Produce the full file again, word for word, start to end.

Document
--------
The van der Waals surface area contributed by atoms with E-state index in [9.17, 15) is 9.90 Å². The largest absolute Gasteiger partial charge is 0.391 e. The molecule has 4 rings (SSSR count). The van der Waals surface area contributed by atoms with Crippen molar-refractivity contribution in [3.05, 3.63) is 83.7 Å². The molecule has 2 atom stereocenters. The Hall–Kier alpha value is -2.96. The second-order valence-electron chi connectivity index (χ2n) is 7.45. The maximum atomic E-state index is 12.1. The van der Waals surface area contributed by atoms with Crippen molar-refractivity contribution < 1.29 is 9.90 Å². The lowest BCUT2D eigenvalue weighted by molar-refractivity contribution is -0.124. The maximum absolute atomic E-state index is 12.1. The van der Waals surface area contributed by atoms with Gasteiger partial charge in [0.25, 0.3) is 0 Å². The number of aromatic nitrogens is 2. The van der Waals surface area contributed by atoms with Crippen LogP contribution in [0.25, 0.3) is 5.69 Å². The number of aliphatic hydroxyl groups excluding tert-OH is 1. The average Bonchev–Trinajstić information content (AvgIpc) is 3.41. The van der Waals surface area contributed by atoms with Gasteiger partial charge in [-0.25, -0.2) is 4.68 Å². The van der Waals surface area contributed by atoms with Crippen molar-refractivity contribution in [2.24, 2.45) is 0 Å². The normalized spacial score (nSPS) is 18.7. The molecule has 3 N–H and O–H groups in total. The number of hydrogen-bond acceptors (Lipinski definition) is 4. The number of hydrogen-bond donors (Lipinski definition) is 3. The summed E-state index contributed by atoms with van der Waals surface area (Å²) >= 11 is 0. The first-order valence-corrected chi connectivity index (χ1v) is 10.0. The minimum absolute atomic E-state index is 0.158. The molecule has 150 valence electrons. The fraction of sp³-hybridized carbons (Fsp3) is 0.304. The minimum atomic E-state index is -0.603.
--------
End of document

The van der Waals surface area contributed by atoms with E-state index in [9.17, 15) is 9.90 Å². The largest absolute Gasteiger partial charge is 0.391 e. The molecule has 4 rings (SSSR count). The van der Waals surface area contributed by atoms with Crippen molar-refractivity contribution in [3.05, 3.63) is 83.7 Å². The molecule has 2 atom stereocenters. The Hall–Kier alpha value is -2.96. The second-order valence-electron chi connectivity index (χ2n) is 7.45. The maximum atomic E-state index is 12.1. The van der Waals surface area contributed by atoms with Crippen molar-refractivity contribution < 1.29 is 9.90 Å². The lowest BCUT2D eigenvalue weighted by molar-refractivity contribution is -0.124. The maximum absolute atomic E-state index is 12.1. The van der Waals surface area contributed by atoms with Gasteiger partial charge in [0.25, 0.3) is 0 Å². The number of aromatic nitrogens is 2. The van der Waals surface area contributed by atoms with Crippen LogP contribution in [0.25, 0.3) is 5.69 Å². The number of aliphatic hydroxyl groups excluding tert-OH is 1. The average Bonchev–Trinajstić information content (AvgIpc) is 3.41. The van der Waals surface area contributed by atoms with Gasteiger partial charge in [-0.25, -0.2) is 4.68 Å². The van der Waals surface area contributed by atoms with Crippen molar-refractivity contribution in [2.24, 2.45) is 0 Å². The normalized spacial score (nSPS) is 18.7. The molecule has 3 N–H and O–H groups in total. The number of hydrogen-bond acceptors (Lipinski definition) is 4. The number of hydrogen-bond donors (Lipinski definition) is 3. The summed E-state index contributed by atoms with van der Waals surface area (Å²) >= 11 is 0. The first-order valence-corrected chi connectivity index (χ1v) is 10.0. The minimum absolute atomic E-state index is 0.158. The molecule has 150 valence electrons. The fraction of sp³-hybridized carbons (Fsp3) is 0.304. The minimum atomic E-state index is -0.603.